Becket Hitch Knot

How to Tie a Becket Hitch Knot

This is a good knot to connect two ropes together too. It works this way:

  1. 1
    Take one end of the rope and form a loop. Take the free end of the rope and join it under the opening of the loop, then around both parts of the first rope and back under itself.
  2. 2
    Now tighten by pulling all four ends.
  3. 3
    Make two wraps around both parts of the first rope to make a double sheet bend.

Hammock Knot

This knot is used with carabiners, rings, and tree straps/ webbing and is quite easy.

Hammock with Carabiner

How to Tie a Hammock Knot

  1. 1
    Slip the rope through the carabiner or ring from top to bottom.
  2. 2
    Turn the webbing over the top of the carabiner/ ring from right to left.
  3. 3
    Loop the tail end of the rope webbing from top to bottom of the carabiner/ ring.
  4. 4
    Tighten by pulling the knot.

Wrapped Knot

Wrapped knots are used to secure a knot from an O-ring instead of a closed loop.

Parrot on a Hammock

How to Tie a Wrapped Knot

You can learn to make this in no time. All you need to do is:

  1. 1
    Tie a basic knot on the other end of the ring to secure the cord.
  2. 2
    Fold it from a few inches below and take the rope end by pulling it upward back to the ring.
  3. 3
    Secure the rope end on the cord at the hammock end firmly.
  4. 4
    Push the rope end downwards towards the fold.
  5. 5
    Once the wrapped area is a minimum of two inches in length, cross the rope end through the looped area that was folded.
  6. 6
    Pull the two ends to tighten.
  7. 7
    Tie the upward end to the tree with a basic knot to tie.

Importance of Hammock Knots

Hammocks are a great way to enjoy the outdoors and a beautiful replacement for the tent. Even at home, a hammock can be relaxing. But since it takes up a lot of weight, it has to be secured tightly.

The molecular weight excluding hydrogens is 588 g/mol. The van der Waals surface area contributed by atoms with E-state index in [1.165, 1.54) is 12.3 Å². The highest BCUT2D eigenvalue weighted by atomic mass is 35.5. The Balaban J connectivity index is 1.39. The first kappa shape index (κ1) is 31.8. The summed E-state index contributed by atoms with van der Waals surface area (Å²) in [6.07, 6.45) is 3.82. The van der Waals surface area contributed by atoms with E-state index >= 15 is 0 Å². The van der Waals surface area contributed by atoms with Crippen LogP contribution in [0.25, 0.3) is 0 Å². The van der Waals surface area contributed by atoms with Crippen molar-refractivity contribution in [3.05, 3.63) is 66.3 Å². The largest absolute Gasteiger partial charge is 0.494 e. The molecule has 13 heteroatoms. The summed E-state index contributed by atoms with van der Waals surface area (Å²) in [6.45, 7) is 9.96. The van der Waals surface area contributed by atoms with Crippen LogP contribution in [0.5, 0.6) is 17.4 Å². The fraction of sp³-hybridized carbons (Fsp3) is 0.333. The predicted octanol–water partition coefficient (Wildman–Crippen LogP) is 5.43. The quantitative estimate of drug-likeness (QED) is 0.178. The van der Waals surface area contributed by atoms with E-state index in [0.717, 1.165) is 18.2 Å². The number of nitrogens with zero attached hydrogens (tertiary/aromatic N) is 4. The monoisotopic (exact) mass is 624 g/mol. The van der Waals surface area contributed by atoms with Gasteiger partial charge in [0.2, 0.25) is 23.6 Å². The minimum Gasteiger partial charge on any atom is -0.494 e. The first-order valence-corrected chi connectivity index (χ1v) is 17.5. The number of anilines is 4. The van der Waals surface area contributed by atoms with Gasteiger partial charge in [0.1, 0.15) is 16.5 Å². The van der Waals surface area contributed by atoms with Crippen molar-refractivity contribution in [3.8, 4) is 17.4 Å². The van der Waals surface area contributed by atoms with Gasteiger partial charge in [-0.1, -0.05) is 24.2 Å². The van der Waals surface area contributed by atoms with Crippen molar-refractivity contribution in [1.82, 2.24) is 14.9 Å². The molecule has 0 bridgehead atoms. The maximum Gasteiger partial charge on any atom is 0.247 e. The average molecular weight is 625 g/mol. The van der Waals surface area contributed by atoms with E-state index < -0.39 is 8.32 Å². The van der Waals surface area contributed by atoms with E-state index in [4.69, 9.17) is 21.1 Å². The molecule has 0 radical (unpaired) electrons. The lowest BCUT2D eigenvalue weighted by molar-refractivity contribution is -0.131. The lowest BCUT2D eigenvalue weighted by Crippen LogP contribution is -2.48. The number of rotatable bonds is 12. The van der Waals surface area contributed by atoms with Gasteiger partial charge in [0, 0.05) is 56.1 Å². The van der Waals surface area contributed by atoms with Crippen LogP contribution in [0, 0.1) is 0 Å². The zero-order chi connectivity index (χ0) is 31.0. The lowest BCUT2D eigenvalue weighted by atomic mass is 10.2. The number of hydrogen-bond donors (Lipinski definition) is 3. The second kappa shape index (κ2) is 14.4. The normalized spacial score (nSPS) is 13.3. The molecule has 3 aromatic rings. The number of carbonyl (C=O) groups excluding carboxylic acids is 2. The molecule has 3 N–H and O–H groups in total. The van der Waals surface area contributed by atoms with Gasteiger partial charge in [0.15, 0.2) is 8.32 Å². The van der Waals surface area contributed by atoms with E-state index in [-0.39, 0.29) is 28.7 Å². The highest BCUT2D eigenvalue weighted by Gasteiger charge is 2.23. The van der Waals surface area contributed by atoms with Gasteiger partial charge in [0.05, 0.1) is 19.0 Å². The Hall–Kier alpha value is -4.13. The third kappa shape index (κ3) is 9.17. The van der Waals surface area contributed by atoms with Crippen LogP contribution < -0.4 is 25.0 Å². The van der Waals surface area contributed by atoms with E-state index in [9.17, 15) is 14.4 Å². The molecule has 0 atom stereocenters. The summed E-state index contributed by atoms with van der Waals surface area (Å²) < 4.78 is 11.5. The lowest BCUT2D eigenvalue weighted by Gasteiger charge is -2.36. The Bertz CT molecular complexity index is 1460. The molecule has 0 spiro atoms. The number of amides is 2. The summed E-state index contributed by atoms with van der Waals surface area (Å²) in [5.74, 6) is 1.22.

When you do not secure it tightly, the hammock is likely to come loose and you are likely to get injured. If you fall on grassy terrain, it may not be such a bad thing. But if you have tied your hammock across a brook with jutting stones or at a height, then it can be serious.

Prevention Better Than Cure

The knot is very important. In addition, select your trees or the ends to which you tie your hammock after proper examination. The integrity of the tree you are tying your hammock to is just as important. If you tie it to a dead tree or a young sapling, then it can collapse under pressure.

Knotted Rope

The rope you use also matters. If your rope is damaged or weak, it may not be able to withstand the pressure because of your weight and snap.

Similarly, wrap the rope around the tree at least twice before tying the knots to reduce the wear and tear of your ropes as well as protect the trees.

An Alternative to Rope?

Hammocks can also be hung using suspension straps, which will eliminate the need for tying knots, but not all hammocks come them so you might need to purchase your hammock straps separately. See our buyers' guide for the best options.

The ropes have the advantage of weighing less as well as costing less. A rope is also more versatile and easy to adjust, giving you more room for maneuvering in unpredictable situations. A rope has multiple uses during a camping trip where you may encounter survival situations. 

Some believe that the rope causes damage to the tree they are tied to, but by providing padding with your towel or shirt, you can reduce the impact. If the tree has soft bark, the risk of damage is the same whether you use straps or a rope.

Plan and Prepare

There is no denying the importance of practicing different knots. When you check a video or guide on how to tie the knot, it may seem simple. But the length you leave and how much you tighten it will matter. When you are under stress in live conditions when camping, you will make basic mistakes that can prove injurious to your health.

Before setting out, check the quality of your rope, and buy new ones if you suspect your current one is showing signs of wear and tear, get a new one.

Have Fun Relaxing

Hammocks are a popular way to relax. A professionally set up hammock will make you feel safe and let you enjoy the open sky above, the book you are reading or the nap you are taking while lying on it. But when you do it yourself, the satisfaction is immense. The task itself is so simple that there is no reason why you cannot do it!

Child on a Hammock

So if you have a hammock and you are waiting for someone to put it up in your house, start practicing right now. Choose whichever of the knots you think you can master and practice it. Before inviting others to test the hammock you have hung or before doing it outdoors, get it right at home.

Once you solve this knotty problem, you are good to be on your hammock out there in the wild, open spaces.